McGowan slams Franco over sex claims

Publish Date
Saturday, 13 January 2018, 12:35PM

James Franco has been slammed by actress Rose McGowan after winning best actor at Critics Choice win amid sexual misconduct accusations.

The 39-year-old failed to show up to the Santa Monica awards event where he was honoured for his film The Disaster Artist on Thursday.

Hours before the ceremony, five women made sex misconduct claims against him.

Franco strongly denies the allegations made against him, stating they are "inaccurate".

Attacking him for the win, Rose McGowan claimed Franco has been "protected" for years, reports The Sun.

She said: "I know what you did last summer: James Franco wins a Critics' Choice Award amid sexual misconduct claims. James Franco is a cuddly guy, but so are bears.

"Selectively Deaf Hollywood has heard about this a**hole for years. His hipster Prince of Hollywood's bro status protected him. Bros before Ho's, amiright?"

Franco was last week awarded best performance by an actor in a motion picture at the Golden Globes.

But the actor was dragged into the Hollywood sex scandal when two former student actresses, Hilary Dusome and Natalie Chmiel, described negative onset experiences with the actor-filmmaker while being directed by him in a Los Angeles Times article.

Actress Rose McGowan speaks on stage at The Women's Convention at Cobo Center on October 27, 2017 in Detroit, Michigan. Photo / Getty

Sarah Tither-Kaplan said in a nude orgy scene three years ago, he removed plastic guards covering the actresses' groins while simulating sex — which his lawyer strongly denies.

Actress Ally Sheedy also said in a since-deleted tweet that Franco was an example of why she left the film industry.

He has since been criticised for wearing a Time's Up pin to the Golden Globes.

Speaking on The Late Show with Stephen Colbert, Franco said: "Being in that room that night was incredible, it was powerful.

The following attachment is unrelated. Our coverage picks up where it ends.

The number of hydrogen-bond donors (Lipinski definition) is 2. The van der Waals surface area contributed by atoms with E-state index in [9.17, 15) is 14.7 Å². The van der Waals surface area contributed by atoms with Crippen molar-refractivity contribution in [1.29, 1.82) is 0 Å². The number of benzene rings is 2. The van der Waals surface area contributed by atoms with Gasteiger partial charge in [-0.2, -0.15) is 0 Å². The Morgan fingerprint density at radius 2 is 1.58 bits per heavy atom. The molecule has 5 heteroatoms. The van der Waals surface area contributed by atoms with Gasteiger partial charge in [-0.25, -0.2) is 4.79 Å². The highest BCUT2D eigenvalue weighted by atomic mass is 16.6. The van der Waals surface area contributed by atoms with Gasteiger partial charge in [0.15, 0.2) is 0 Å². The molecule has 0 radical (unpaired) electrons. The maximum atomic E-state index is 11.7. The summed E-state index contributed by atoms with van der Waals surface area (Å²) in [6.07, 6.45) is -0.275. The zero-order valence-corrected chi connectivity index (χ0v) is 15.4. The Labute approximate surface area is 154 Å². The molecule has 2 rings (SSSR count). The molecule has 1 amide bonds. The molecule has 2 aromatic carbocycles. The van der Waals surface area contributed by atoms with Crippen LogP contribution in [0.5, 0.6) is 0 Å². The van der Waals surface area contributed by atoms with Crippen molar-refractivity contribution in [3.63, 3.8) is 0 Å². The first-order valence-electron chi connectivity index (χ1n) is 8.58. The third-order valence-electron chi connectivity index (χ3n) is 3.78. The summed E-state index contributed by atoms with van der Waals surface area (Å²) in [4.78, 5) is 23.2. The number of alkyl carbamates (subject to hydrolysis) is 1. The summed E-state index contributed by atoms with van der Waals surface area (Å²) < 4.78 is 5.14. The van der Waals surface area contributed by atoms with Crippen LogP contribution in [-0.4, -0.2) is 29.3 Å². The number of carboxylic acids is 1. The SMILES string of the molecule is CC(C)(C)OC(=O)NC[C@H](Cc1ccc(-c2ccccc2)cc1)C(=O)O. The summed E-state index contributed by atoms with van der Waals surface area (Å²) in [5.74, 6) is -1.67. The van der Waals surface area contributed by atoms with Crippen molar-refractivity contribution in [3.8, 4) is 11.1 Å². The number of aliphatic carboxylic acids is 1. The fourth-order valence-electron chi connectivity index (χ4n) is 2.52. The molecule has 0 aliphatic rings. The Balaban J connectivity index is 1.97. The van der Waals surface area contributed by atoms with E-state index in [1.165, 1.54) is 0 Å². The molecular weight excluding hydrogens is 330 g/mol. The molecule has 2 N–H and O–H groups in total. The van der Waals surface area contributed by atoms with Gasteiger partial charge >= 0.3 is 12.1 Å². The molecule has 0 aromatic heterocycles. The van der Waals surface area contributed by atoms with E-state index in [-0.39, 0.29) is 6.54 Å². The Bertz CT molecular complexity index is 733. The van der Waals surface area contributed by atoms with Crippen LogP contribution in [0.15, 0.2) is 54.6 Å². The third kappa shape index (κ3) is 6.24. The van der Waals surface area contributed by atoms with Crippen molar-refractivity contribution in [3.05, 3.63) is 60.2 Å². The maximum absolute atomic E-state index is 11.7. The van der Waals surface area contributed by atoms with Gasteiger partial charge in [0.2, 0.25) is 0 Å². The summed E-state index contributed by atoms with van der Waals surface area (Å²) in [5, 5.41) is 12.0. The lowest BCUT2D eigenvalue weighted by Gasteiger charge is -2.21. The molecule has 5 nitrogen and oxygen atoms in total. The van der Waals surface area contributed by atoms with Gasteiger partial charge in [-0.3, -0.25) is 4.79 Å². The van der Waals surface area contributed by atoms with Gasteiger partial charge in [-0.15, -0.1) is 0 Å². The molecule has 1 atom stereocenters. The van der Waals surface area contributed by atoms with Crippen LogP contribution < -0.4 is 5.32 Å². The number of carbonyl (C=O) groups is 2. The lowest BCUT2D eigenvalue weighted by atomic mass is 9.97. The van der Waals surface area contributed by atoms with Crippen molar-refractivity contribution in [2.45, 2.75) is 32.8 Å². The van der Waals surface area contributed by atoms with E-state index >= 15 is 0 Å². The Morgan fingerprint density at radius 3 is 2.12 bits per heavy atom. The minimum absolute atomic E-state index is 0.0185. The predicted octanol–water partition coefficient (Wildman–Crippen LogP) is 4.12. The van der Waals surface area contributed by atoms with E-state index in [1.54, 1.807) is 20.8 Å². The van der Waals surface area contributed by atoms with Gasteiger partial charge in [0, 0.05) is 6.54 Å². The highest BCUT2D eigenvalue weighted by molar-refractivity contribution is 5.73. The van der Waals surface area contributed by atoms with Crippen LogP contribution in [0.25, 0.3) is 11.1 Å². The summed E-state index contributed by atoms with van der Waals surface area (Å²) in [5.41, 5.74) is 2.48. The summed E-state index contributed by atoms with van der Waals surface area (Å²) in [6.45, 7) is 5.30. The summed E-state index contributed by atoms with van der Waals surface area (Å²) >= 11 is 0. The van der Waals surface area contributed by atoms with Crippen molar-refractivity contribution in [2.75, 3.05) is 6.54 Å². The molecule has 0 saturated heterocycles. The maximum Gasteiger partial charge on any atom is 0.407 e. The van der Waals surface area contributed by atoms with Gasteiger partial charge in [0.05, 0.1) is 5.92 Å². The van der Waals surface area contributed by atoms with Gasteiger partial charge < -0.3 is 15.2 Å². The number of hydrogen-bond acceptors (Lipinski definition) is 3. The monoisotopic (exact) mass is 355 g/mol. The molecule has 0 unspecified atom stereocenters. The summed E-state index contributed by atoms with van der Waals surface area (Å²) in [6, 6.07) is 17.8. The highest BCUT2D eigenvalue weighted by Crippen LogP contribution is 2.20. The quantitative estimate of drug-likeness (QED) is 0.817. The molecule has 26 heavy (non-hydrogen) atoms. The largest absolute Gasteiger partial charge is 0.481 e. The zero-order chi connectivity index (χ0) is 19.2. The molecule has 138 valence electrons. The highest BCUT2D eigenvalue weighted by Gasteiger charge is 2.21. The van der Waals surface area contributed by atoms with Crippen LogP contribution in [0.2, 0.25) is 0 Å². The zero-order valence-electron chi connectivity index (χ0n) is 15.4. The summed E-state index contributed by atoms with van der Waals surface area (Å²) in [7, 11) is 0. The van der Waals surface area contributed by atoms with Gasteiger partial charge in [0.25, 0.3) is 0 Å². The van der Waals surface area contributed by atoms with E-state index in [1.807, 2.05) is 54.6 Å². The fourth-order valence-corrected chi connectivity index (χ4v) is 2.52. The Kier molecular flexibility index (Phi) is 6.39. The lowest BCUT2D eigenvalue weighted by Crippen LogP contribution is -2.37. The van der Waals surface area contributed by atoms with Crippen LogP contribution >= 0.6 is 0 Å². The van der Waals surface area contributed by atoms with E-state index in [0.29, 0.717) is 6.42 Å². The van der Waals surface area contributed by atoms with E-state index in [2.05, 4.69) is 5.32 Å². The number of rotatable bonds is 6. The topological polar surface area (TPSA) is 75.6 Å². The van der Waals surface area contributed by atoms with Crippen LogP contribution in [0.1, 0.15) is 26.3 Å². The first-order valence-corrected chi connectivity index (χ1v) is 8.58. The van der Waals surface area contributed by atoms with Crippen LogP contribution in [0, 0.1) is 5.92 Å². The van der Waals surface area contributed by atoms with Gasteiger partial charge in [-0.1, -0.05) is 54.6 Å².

Actor/director James Franco poses for a portrait during the 2017 SXSW Conference and Festival. Photo / Getty

"I support it, I support change and 50/50 in 2020.

"I have no idea what I did to Ally Sheedy. I had nothing but a great time with her and have total respect for her.

He added: "The others ... In life I pride myself on taking responsibility for things that I have done. I have to do that to maintain my wellbeing.

"The things that I heard and saw on Twitter are not accurate.

"But I completely support people coming out and having a voice because they didn't have a voice for so long.

"I don't want to shut them down in any way. I think it's a good thing and I support it."

He said: "The way I live my life, I can't live if there's restitution to be made. I will make it.

"If I have done something wrong, I will fix it. I have to.

"I'm here to listen and learn and change my perspective when it's off. I'm completely willing and I want to."

James Franco attends Cinespia's screening of 'North by Northwest' held at Hollywood Forever on May 27, 2017. Photo / Getty

McGowan's comments come as passages from James Franco's 2013 novel, Actors Anonymous, describing how the actor-director allegedly seduced "young girls" began circulating on social media.

The New York Post reports that the novel, which received scathing reviews, is billed as a meditation on acting. The collection of confessional tales by anonymous actors, including Franco himself, blurs the lines between fiction and memoir, but in some chapters, Franco describes in graphic detail how he approaches women.

In one chapter, Franco described how he kept a steady stream of sexual partners: "I had something going with most of my female co-stars and worked up a routine so that I could see someone every night."

He said that because of his frequent travel, he managed to meet young women all over the world.

"One of my favourite approaches was to ask the young girls that requested to take a photo with me to email me a copy of the photo; that way I can give them my info very quickly in front of a crowd of fans and later work out a way to see them."

In one particularly relevant passage, Franco described his view of acting teachers, saying they are "f—ked up."

Wrote Franco: "They are unlike any other teachers, because they deal with their students' emotions and bodies. They get inside their students' heads.

Even if they have the best intentions, they can't help from becoming gurus and therapists for their students, because they deal on such intimate terms. When you have a bunch of students looking up to you because you have liberated their emotions, it's hard not to play the role of mentor/lover/father/mother."